Wednesday, April 23, 2014
Series Report Card: Gamera (1995)
Gamera: Guardian of the Universe
Gamera: Daikaiju Kuchu Kessen
I can’t say for certain what Japanese monster fans thought of Gamera by the late 1990s. Perhaps some fans appreciated those films for the campy wonders they are. Others probably dismissed them out right as ridiculous kid stuff. Either way, I bet the news of a “dark and gritty” Gamera reboot was met with eye-rolling and derisive signs. How do you grimdark up a fire-farting giant turtle? Somehow, director Shusuke Kaneko and screenwriter Kazunori Ito succeeded. Not only did “Gamera: Guardian of the Universe” fill the kaiju-sized void left by the end of Godzilla’s Heisei era, it has gone on to become one of the most beloved kaiju film of any age.
The film presents a Japan that has never been attacked by giant monsters before. Two strange events open the plot. First, a mysterious atoll, floating towards Japan, appears in the Philippines sea. Secondly, a giant winged creature is attacking and killing people on Goto Island. Expert Mayumi Nagamine investigates the latter, discovering a giant carnivorous bird species that grows very quickly and are born pregnant. Professor Kusangi, meanwhile, discovers a strange monolith atop the atoll. Just as the birds, named “Gyaos” by an ancient text, descends on Japan, the atoll reveals itself to be the giant, flying, fire-breathing turtle Gamera. Nagamine, Navy officer Yoshinari, and Kusanagi’s daughter, along with the rest of the Japan, are soon caught up in the battle between the two monsters, an ancient rivalry that goes back thousands of years.
As absurd as the idea sounds, “Gamera: Guardian of the Universe” is indeed a dark and gritty reboot of the silliest kaiju franchise. The film, at first glance, has little to do with the campy original series. Many of the defining characteristics of both Gamera and Gyaos are removed. Gamera no longer sucks fire into his mouth. Gyaos’ undoing isn’t a stiff, unmoving spine. Even the most serious of the Showa era had ridiculous things happening on-screen. “Guardian of the Universe,” meanwhile, plays its premise with dead seriousness. That sounds like a betray of the source material but, against all odds, the film works incredibly well. “Guardian of the Universe” is a complete reinvention of the Gamera series.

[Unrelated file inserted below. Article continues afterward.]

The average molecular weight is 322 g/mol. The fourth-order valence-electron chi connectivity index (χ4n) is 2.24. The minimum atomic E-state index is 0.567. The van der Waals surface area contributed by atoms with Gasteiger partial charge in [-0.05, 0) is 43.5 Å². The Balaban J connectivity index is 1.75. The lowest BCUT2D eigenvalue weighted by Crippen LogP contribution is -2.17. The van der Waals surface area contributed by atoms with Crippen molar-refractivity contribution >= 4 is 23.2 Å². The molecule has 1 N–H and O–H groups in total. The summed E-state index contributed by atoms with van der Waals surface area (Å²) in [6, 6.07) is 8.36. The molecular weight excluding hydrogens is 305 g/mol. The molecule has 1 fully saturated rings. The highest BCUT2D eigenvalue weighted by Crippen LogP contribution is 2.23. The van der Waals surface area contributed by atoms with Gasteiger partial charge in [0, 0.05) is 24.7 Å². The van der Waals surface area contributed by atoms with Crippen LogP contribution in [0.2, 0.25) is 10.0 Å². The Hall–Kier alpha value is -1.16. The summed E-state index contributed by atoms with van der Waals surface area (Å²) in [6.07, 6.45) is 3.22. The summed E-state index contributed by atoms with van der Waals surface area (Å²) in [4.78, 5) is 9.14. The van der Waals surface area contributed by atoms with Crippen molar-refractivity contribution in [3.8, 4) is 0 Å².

Surprisingly, “Guardian of the Universe” almost plays like a deconstruction of the daikaiju genre. Gamera is Earth’s protector but surprisingly ambivalent to the man on the street. Upon appearing in Fukuoka, he knocks a Gyaos into an oil field, starting a huge fire that claims several lives. Throughout their battle, the two giant monsters wreck buildings, sending crowds of innocent people fleeing in terror. Kaneko’s direction is stationed on the ground, looking up at the massive monsters, emphasizing their huge size. Kaiju battles have always featured plenty of collateral damage but rarely has the human danger been this accentuated.
Even though the heroes quickly recognize Gamera as a good monster, the military still decides to attack him. Why wouldn’t they? It’s a giant monster that suddenly showed up and started smashing buildings. Gyaos is a deeply visceral threat, scooping up innocent people, devouring them whole. A growing monster of that size has to eat a lot, after all. The appearance of the beasts has an immediate effect on the country. Public transportation is choked with fleeing people. The stock market plunges. News broadcaster attempt to stay up to date on the story but are quickly outpaced. The Japanese senate votes on whether or not to attack the monsters, the decision made with great reluctance. The populace mostly responds to the creatures in fear. Yet one small child seems excited and a pair of partiers, on the way from a sporting event, want to place bets on the battle. The film had this experienced kaiju fan considering aspects of the genre he had never thought of before.
Gamera’s design is updated with modern effects without deviating too much from his classic look. His face is more angular, the ridge on his head more pronounced. The turtle’s shell is more jagged, appearing harsher then before. Ridges, bumps, and extra armor are added to his body, giving Gamera an earthier, more intimidating appearance. I also like the touch of giving him big, green, expressive eyes, which roots the grittier design with personality. Gyaos, meanwhile, has been completely redesigned. The bat-like creature is given a more reptilian look, its skin red and scaly. The stiff posture is ditched for a more mobile body and neck, the monster now moving swiftly and believably through the skies. The changes make Gyaos more then just a Rodan rip-off. However, the designers were smart enough to keep the monster’s trademark element. Gyaos still has a sloping, triangular crest on his head and, notably, the monster still feasts on human flesh.